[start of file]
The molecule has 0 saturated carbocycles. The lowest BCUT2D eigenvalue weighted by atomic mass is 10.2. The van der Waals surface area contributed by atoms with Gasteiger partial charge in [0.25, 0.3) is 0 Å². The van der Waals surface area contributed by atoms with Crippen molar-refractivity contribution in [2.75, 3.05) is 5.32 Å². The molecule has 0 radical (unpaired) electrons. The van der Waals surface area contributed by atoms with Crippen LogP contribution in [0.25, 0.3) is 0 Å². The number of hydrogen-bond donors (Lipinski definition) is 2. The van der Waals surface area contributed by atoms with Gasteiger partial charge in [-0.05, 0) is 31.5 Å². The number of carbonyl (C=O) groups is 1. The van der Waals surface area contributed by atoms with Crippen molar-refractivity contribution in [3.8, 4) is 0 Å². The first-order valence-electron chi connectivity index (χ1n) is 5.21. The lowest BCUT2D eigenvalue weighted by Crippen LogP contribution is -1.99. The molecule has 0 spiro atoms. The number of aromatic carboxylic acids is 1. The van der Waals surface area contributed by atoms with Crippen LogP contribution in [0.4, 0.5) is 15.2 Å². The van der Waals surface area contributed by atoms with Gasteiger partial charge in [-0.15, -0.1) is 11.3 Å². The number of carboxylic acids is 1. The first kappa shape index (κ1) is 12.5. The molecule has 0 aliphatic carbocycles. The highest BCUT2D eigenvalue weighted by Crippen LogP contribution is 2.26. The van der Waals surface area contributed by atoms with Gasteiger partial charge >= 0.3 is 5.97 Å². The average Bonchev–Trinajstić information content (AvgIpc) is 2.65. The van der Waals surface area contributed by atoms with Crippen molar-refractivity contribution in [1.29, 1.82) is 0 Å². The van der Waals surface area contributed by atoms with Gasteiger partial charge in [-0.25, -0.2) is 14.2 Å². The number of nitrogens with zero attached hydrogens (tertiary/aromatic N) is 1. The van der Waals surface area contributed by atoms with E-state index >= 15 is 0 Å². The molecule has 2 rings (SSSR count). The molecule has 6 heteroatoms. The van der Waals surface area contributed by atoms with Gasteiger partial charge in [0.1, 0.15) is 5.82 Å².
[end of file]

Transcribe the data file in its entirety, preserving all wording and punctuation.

The molecule has 0 saturated carbocycles. The lowest BCUT2D eigenvalue weighted by atomic mass is 10.2. The van der Waals surface area contributed by atoms with Gasteiger partial charge in [0.25, 0.3) is 0 Å². The van der Waals surface area contributed by atoms with Crippen molar-refractivity contribution in [2.75, 3.05) is 5.32 Å². The molecule has 0 radical (unpaired) electrons. The van der Waals surface area contributed by atoms with Crippen LogP contribution in [0.25, 0.3) is 0 Å². The number of hydrogen-bond donors (Lipinski definition) is 2. The van der Waals surface area contributed by atoms with Gasteiger partial charge in [-0.05, 0) is 31.5 Å². The number of carbonyl (C=O) groups is 1. The van der Waals surface area contributed by atoms with Crippen molar-refractivity contribution in [3.8, 4) is 0 Å². The first-order valence-electron chi connectivity index (χ1n) is 5.21. The lowest BCUT2D eigenvalue weighted by Crippen LogP contribution is -1.99. The molecule has 0 spiro atoms. The number of aromatic carboxylic acids is 1. The van der Waals surface area contributed by atoms with Crippen LogP contribution in [0.4, 0.5) is 15.2 Å². The van der Waals surface area contributed by atoms with Gasteiger partial charge in [-0.15, -0.1) is 11.3 Å². The number of carboxylic acids is 1. The first kappa shape index (κ1) is 12.5. The molecule has 0 aliphatic carbocycles. The highest BCUT2D eigenvalue weighted by Crippen LogP contribution is 2.26. The van der Waals surface area contributed by atoms with Gasteiger partial charge >= 0.3 is 5.97 Å². The average Bonchev–Trinajstić information content (AvgIpc) is 2.65. The van der Waals surface area contributed by atoms with Crippen molar-refractivity contribution in [1.29, 1.82) is 0 Å². The van der Waals surface area contributed by atoms with Gasteiger partial charge in [-0.25, -0.2) is 14.2 Å². The number of nitrogens with zero attached hydrogens (tertiary/aromatic N) is 1. The van der Waals surface area contributed by atoms with E-state index >= 15 is 0 Å². The molecule has 2 rings (SSSR count). The molecule has 6 heteroatoms. The van der Waals surface area contributed by atoms with Gasteiger partial charge in [0.1, 0.15) is 5.82 Å².